A wet sub
is a type of underwater vehicle (submarine
) that does not provide a dry environment for its occupants. Usually, wet suited scuba divers
will ride upon the device (as one would ride a motorcycle
, or with an opening as in an Olympic bobsled
, although it can be designed to fully enclose its occupant(s) to provide lower drag. An enclosed vehicle may provide a dry viewing chamber for the occupant(s). The motive force is an electric motor and usually the power source is an electric battery. The depth and duration at depth is typically limited by the requirements of a scuba diver.
This device may be configured as a mine-laying system (particularly for attaching "limpet" mines
directly to a ship) or as a torpedo
, or may be used for intelligence gathering in harbors. They have also been used to plant listening and recording devices on undersea cables (see Operation Ivy Bells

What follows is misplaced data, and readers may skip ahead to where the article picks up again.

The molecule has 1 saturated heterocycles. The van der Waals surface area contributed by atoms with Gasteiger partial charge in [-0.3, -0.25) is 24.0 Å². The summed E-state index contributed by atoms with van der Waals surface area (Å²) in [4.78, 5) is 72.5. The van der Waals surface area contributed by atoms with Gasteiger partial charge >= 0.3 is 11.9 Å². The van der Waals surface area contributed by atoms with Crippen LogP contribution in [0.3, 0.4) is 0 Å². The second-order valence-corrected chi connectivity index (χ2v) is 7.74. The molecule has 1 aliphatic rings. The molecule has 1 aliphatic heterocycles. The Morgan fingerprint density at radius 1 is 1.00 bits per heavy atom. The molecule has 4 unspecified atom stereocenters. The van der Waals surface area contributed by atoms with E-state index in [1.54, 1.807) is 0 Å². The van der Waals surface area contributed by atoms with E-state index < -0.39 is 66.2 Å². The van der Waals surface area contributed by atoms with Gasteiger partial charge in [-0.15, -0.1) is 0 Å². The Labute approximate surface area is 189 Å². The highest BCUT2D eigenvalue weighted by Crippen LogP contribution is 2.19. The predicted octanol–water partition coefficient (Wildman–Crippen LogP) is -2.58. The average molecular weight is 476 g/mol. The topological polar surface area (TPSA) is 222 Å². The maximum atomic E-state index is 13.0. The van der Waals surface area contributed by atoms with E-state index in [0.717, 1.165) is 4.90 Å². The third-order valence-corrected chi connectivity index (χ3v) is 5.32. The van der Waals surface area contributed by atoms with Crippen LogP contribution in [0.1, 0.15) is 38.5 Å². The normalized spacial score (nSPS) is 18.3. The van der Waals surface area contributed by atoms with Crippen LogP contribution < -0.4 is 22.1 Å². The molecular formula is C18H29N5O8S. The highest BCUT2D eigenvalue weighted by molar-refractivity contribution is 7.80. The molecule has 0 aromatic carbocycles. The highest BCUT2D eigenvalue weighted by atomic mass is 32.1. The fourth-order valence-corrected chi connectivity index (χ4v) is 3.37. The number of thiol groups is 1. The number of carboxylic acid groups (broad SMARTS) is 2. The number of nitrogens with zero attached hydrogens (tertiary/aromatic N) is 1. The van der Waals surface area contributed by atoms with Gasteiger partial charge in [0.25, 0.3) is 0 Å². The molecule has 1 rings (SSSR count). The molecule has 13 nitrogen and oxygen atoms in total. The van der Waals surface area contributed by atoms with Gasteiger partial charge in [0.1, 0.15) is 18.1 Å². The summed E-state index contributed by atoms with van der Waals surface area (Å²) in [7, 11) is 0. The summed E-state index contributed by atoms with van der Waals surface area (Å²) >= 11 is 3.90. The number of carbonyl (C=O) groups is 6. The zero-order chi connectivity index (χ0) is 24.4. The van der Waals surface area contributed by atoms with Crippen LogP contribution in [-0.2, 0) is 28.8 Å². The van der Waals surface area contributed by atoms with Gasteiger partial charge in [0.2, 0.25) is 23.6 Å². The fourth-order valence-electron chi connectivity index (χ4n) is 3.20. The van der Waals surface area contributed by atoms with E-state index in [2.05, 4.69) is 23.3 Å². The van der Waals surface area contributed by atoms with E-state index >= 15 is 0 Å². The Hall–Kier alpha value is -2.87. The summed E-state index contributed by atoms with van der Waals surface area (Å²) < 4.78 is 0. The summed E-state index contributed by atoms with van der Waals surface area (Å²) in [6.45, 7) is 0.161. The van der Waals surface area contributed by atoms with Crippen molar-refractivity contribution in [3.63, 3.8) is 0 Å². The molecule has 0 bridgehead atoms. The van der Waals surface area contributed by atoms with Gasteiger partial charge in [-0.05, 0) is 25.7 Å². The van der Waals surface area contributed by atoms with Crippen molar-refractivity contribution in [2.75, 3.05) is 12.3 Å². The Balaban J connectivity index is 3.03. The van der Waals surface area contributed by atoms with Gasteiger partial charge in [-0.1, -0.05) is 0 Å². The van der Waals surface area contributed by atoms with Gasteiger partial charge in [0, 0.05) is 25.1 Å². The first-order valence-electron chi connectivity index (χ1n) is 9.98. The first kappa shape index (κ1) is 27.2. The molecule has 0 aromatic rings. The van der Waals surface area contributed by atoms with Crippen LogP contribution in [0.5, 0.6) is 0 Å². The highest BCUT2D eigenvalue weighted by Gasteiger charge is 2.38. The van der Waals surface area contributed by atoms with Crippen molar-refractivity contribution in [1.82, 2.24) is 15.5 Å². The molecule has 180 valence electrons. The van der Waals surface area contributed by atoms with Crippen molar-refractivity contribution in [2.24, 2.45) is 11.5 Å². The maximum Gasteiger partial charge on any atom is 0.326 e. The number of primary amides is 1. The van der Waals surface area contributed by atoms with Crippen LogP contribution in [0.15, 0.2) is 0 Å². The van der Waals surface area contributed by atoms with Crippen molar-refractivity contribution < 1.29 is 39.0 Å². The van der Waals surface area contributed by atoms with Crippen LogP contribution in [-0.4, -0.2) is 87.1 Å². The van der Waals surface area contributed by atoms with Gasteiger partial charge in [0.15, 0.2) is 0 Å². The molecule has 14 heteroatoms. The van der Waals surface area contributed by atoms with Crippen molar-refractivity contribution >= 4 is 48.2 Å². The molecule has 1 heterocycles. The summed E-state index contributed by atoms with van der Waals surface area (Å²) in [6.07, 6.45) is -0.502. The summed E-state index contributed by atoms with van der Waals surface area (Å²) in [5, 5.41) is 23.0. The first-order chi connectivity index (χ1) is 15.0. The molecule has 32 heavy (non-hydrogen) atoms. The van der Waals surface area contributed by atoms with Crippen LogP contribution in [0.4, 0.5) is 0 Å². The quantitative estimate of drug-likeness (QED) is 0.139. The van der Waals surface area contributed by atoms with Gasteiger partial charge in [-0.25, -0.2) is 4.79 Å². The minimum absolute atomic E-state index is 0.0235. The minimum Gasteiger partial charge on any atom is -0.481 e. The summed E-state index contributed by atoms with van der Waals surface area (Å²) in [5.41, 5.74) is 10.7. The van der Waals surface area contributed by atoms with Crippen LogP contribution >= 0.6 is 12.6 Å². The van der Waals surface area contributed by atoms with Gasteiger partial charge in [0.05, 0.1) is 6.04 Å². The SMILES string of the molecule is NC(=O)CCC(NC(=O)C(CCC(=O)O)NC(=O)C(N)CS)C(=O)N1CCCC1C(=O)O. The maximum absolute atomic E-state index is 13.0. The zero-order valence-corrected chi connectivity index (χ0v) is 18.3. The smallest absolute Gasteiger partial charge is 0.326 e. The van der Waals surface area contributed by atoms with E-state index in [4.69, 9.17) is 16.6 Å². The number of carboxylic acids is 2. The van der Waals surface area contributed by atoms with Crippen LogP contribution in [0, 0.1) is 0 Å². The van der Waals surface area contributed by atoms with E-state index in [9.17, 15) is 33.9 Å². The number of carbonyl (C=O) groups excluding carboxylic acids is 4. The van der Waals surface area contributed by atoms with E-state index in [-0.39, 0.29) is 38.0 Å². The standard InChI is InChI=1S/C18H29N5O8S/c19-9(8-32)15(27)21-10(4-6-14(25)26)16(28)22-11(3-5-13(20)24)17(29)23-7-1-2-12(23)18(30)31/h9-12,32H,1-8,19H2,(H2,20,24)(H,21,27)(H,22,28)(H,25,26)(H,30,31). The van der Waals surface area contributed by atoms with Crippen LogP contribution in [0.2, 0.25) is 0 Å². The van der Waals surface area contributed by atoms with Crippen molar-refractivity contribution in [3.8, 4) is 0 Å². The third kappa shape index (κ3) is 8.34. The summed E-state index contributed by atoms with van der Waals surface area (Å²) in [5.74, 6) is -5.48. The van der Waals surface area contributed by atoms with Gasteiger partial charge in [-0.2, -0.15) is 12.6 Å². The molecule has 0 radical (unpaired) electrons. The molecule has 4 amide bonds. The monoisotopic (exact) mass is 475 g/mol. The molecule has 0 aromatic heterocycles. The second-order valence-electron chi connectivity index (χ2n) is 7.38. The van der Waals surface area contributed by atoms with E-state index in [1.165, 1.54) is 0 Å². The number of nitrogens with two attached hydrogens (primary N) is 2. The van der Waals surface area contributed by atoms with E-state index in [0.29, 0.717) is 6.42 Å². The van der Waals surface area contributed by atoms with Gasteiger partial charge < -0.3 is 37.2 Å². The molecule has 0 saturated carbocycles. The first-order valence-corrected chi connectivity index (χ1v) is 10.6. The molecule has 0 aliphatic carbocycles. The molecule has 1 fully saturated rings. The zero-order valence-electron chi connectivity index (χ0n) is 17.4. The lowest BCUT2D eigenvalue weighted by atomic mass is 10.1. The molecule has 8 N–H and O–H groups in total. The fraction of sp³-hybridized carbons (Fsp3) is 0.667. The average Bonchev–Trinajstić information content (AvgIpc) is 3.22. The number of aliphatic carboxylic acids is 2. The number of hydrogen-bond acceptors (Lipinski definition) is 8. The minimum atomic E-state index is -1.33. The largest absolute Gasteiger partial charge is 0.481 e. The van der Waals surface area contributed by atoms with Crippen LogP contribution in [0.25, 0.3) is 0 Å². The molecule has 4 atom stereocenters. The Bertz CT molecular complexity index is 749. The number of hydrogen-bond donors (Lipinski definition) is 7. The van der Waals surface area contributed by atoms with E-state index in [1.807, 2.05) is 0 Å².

). For such military use the operator will use a rebreathing
device so as not to leave a trail of bubbles. Such devices are employed from a service ship or a specially outfitted conventional submarine.
A wet sub is attractive to the amateur or small commercial builder since many of the problems associated with a dry sub are avoided — only the propulsion and power systems need to be waterproof and life safety is much less of an issue than it is with a sealed occupant chamber. Complete submarines of this type are also available commercially.